In sharing medications, Jennifer pulled out a sheet of paper to take notes on a certain med — similar to scribbling down the ingredients of a recipe — this one for a batch of unhindered movement.  We shared thoughts on coping.  Physically, we all jump through medication hoops and push personal limits, but yield to the flashing SPS stop sign.  Though emotionally painful, cutting toxic people and situations are necessary for health.  Limited ability is on a timer.  Drama, if a choice, gets taken to the curb.  Laughter, positive people, goals, and “doing” are as necessary as medication.

We learned the general personal details of one another’s lives while validating and learning from each other about the cruel syndrome we share — “the tie that binds.”  (Figuratively and literally.)  Shared female laughter and girl-talk made a few appearances into our lunch talk.

Jennifer and I are both insulin-dependent diabetics with insulin pumps.  If I remember correctly, Kathi is borderline.  Diabetes was another topic of conversation.  Sharing included a show-and-tell of one another’s rigid back.

We had our picture taken outside of the restaurant, normal-looking ladies having lunch.  I greatly enjoyed meeting Jennifer and Kathy, two amazing ladies.  When our busy lives align, we hope to get together again.  It was a special lunch.

 

Hand In Hand – Rare Disease Day

Rare Disease Day - February 28, 2013

Rare Disease Day – February 28, 2013

“The way you get meaning into your life is to devote yourself to loving others, devote yourself to your community around you, and devote yourself to creating something that gives you purpose and meaning.” ~ Mitch Albom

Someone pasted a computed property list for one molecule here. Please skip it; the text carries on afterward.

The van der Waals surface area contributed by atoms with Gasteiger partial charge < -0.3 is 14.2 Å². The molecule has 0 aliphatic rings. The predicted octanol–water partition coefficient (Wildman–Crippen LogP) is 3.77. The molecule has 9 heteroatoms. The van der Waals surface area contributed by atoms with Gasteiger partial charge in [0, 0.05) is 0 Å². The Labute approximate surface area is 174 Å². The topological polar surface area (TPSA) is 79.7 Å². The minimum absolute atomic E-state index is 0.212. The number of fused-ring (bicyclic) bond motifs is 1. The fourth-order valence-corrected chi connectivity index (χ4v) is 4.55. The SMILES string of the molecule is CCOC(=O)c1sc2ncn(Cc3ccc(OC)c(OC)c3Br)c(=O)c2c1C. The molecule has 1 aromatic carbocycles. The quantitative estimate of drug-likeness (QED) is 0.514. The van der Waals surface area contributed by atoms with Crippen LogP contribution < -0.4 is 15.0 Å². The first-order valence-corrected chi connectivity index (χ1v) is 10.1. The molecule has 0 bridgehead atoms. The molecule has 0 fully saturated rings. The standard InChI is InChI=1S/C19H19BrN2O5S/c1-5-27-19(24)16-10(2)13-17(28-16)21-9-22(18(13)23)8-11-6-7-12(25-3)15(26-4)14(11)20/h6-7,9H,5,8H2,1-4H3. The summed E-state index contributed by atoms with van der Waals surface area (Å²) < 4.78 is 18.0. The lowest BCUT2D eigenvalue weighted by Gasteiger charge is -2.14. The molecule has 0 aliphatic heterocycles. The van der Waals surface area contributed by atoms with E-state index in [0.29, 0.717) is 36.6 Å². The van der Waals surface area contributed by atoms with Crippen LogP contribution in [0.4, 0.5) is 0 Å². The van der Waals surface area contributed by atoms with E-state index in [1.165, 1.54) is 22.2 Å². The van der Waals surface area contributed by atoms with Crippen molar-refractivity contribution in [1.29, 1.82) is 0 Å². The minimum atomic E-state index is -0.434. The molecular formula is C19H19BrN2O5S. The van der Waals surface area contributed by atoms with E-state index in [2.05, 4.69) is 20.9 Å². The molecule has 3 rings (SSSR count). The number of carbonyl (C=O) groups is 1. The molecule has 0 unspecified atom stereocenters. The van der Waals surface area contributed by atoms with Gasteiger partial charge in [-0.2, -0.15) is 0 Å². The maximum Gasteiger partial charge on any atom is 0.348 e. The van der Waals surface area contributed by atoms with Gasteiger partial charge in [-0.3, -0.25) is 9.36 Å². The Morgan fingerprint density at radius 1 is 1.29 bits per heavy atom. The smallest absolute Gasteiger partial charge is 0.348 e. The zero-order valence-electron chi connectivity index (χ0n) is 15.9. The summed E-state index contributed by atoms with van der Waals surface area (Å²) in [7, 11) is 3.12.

“As we work to create light for others, we naturally light our own way.” ~ Mary Anne Radmacher

I have Stiff Person Syndrome, a diagnosis that afflicts one in one million.   It is estimated there are 300, possibly 400, individuals in the United States with SPS.  We are a very small community in the definition of “rare.”  A rare disease is categorized as a diagnosis of fewer than one in 200,000.  There is estimated to be 7,000 rare diseases.  (NORD information)  Collectively, one in ten individuals has a rare disease — 30 million Americans.  Living with social misunderstanding and isolation, finding knowledgeable healthcare, and facing daily struggles and challenges are issues I share with everyone diagnosed with a rare diagnosis, not just Stiff Person Syndrome.  We are the Rare Disease Community.  Together we are strong.